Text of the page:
Elementary school kids are bombarded with techniques to help them master spelling. But as any parent who has ever read a homework assignment knows, for every helpful rule, there’s an exception—or seven. We all know that i comes before e except after c, and anything else is weird. That helps with common trip-ups like friend and believe. But what about weigh?
Sometimes a good old-fashioned mnemonic is the best tool for keeping track of the words that confound your kids—and you—the most. Here are some that always work for me.
Exceptions to the i-before-e rule include words that make the long a sound. But quicker than flipping through the rulebook in your mind, just remind yourself that we weigh more than I do alone.
Desert vs. dessert
That extra s is the difference between a hot, dry landscape and a sweet finish to dinner. Just remember the latter has two, like strawberry shortcake.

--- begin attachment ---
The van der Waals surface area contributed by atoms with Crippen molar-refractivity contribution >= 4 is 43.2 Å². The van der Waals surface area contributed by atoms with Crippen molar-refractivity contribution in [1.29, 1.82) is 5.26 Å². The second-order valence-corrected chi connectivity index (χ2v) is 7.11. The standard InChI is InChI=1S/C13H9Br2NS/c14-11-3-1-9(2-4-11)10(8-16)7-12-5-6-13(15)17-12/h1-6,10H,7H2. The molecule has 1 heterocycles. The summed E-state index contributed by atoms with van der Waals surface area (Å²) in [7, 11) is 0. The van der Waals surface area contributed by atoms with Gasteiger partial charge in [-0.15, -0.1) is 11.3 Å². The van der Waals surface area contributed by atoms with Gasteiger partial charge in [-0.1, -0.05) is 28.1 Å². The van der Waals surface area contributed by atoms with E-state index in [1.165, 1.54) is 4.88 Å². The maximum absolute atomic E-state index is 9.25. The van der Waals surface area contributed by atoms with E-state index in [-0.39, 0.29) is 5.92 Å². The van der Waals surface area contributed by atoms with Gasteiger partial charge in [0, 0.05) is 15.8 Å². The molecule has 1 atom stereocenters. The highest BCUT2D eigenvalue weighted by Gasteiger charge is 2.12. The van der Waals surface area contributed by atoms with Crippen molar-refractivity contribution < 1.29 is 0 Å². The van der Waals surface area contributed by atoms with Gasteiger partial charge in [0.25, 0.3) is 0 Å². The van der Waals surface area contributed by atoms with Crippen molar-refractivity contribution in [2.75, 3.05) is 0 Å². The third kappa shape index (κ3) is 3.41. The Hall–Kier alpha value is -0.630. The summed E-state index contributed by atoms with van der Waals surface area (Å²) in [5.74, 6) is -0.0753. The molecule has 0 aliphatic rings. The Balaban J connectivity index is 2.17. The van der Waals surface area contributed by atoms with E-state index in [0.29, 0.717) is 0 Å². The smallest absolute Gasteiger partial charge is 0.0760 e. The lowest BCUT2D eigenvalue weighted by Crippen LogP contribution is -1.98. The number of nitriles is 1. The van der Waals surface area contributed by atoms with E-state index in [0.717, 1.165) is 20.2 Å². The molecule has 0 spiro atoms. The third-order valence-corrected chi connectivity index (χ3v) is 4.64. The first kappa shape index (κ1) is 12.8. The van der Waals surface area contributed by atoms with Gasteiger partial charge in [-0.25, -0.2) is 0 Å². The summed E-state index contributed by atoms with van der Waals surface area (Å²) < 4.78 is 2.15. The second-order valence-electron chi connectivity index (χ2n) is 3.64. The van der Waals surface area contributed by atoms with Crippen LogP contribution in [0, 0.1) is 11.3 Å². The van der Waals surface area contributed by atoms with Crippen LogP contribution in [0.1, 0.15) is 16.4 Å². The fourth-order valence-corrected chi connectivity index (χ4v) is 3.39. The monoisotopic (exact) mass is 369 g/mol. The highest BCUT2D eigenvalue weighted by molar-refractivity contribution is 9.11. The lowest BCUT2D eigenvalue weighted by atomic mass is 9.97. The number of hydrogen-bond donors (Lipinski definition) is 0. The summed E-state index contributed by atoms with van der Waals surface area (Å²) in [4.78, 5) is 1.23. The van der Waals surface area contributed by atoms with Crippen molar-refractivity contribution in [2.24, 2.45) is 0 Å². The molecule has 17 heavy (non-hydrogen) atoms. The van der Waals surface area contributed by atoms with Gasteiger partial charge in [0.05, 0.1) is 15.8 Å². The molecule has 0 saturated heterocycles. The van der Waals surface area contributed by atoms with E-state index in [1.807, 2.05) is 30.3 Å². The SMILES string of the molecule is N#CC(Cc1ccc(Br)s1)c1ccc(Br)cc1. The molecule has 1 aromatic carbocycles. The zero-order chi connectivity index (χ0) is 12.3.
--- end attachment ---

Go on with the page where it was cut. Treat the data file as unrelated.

It’s just mis+spell, but very often one s gets dropped. To avoid that, remember the classic reminder, Miss Pell never misspells.
Do a happy dance, because you’ll never mess up this tricky word again: Rhythm Helps Your Two Hips Move.
My grandmother taught me that the school principal is your pal, and I’ve pretty much always found that to be true. Other people, like a principal in a play or business, can be pals too. But ideas or rules are principles.
This sometimes spooky word has three e’s—just like eeek!
This place is land, with water on all sides.
It’s simple! Don’t forget any rr’s or ss’s and you’ll never be embarrassed.
This word is a frustrating one, because we think we want to hold onto a moment. But instead, remember that mementos help you save memories!
Make up your own! It’s easy to craft helpful mnemonics for any word that gives you trouble. I had a hard time with guarantee until I started saying to myself, gee, u are right! The u comes first! Don’t worry if they sound silly—the silly sounding rules are the easiest to remember.
Laura Wallis is a freelance writer and editor specializing in all things family, home, food, and health. She currently lives in New Jersey with her husband, two children, and dog—none of whom take grammar as seriously as they should. She writes for The Stir by CafeMom.